When composer Philip Glass started performing his own music, a lot of people didn’t know what to make of it. Some people thought it sounded like the needle of a record was stuck in a groove, repeating over and over again. Some people thought it was simplistic. Some thought it was a joke. Glass says that in the ’70s, audience members threw things at him while he was performing.
“If they threw an egg, that wasn’t so bad, because the eggs would just break,” Glass tellsFresh Air‘s Terry Gross. “There was no danger from egg throwing, unless they boiled the eggs first, which they sometimes did.”
But those who loved it realized something new was happening — a new musical language he was developing in parallel with composers like Steve Reich and La Monte Young. It was described as minimalist, even though Glass would tell you it was anything but.
“What’s interesting about this so-called ‘minimalist music’ is how rich it is,” Glass says. “The description doesn’t come close to telling you what you hear.”
Glass, 78, has written a new book, Words Without Music: A Memoir, that’s filled with insights into his work. It has stories about his childhood in Baltimore, his father’s record store, his travels listening to music throughout Central Asia and India, his day jobs and his study of meditative practices and esoteric traditions.
Although Glass studied at the Peabody Conservatory of music as a child, was a Juilliard graduate, and studied in Paris with renowned teacher Nadia Boulanger, his music was initially shunned by the classical music world.
“There was a time when I was not even allowed to play at music schools, and if I played in a music school I was usually invited by the dance department or some other department,” the composer says. “If I happened to be in the music building practicing, for example, I could see a notice on the board assuring the students that there was no need at all to come hear me play that night. That went on for years. That has stopped simply because the young people who like me — or learned to like me — are now the professors teaching in the schools.”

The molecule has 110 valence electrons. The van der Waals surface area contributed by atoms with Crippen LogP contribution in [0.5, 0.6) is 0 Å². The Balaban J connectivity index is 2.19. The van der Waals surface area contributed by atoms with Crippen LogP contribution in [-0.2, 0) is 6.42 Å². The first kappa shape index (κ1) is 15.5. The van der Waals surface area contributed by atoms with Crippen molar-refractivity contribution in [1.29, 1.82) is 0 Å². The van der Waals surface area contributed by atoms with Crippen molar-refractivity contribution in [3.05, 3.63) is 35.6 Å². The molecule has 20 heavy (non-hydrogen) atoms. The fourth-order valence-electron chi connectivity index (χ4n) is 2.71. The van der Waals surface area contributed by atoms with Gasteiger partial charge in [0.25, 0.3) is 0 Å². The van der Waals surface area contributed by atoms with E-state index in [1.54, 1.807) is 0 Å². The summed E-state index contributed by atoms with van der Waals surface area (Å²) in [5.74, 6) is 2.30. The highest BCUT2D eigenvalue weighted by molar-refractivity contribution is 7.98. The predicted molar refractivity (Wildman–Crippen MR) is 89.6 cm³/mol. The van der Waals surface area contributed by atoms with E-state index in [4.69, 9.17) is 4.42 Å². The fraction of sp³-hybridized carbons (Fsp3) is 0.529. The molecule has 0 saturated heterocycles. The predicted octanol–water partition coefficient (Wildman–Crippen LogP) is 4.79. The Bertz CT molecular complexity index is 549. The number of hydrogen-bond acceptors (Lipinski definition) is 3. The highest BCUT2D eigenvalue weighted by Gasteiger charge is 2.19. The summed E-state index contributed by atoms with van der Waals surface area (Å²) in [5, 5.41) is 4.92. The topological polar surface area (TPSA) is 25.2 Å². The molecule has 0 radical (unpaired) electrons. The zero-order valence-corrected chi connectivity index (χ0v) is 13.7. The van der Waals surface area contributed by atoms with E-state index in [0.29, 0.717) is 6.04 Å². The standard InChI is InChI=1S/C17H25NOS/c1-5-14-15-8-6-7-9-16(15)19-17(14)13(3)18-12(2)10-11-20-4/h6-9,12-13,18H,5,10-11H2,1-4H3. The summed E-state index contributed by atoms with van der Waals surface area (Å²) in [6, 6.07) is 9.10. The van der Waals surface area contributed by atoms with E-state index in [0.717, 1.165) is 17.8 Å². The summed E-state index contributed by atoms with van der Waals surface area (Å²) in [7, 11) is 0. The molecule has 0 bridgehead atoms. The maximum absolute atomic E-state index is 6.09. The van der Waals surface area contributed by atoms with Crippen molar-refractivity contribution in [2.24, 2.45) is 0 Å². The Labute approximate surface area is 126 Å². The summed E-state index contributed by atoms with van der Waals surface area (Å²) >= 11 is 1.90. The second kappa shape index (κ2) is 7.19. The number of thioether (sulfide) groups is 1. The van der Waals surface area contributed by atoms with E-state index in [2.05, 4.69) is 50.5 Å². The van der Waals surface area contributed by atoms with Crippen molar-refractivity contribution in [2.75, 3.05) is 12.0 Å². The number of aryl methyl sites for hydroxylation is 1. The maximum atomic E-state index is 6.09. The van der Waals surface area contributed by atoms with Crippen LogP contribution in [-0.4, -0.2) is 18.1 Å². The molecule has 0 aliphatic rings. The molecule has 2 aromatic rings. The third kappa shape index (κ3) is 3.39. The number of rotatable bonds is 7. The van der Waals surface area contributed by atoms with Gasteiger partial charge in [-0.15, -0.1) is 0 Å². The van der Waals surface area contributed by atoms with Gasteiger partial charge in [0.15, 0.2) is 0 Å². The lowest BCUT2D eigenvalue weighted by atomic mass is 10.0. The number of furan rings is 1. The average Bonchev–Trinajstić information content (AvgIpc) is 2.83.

But Glass’ music was embraced in the worlds of avant-garde art and theater and experimental music. He’s now considered one of the most important composers of his generation.
On the occasional violent reaction to his music
This was in Amsterdam and I played a piece called “Two Pages.” And I guess it could drive you crazy a little bit — it only had five notes in it, but it was five notes in a lot of different ways, and I thought it was interesting. This was about 1971 and the idea of music that was so, let’s say, consciously or steadfastly repetitive was not so common then.
And someone jumped on the stage and began banging on the piano and, without thinking about it, I stood up and I punched him on the jaw or something, just like the comic books, and he fell off the stage. People came afterwards to say hello and the fellow was there and he said, “And now we have the discussion,” and I said, “No. We had the discussion, thank you.” And that was it. … I think he thought that I was making fun of him. … When [artist Jackson] Pollock first began doing his drip paintings, people thought he was making fun of them. … Why would you go all the way to Amsterdam just to make a fool of yourself in front of other people? I mean, or to make fools of them?
On how his music has become more accepted over time
The people have changed more than I have changed. … What happens is that what seems strange or bizarre for any short period of time starts becoming familiar and whatever artistic rewards or secrets it might have become revealed.
On learning how to develop new music with his ensemble
What you have to develop is what we call a “performance practice” to go with this music. Now if you think about it, for any music to be really new, there probably has to be a performance practice to go with it, otherwise it wouldn’t be new. What makes it new is that you have to find a new way to play. …
We were playing electric keyboards. … They weren’t like the acoustic pianos, where you have to dig your fingers in to make the sounds; you could almost just tap the keys and get the sounds. We learned to play with a very light touch. I also learned to keep my breath very steady. … When we first began playing this music we didn’t know how to do it, we taught ourselves. … This kind of performance was very exhilarating.
On what he learned from hanging out in his father’s record shop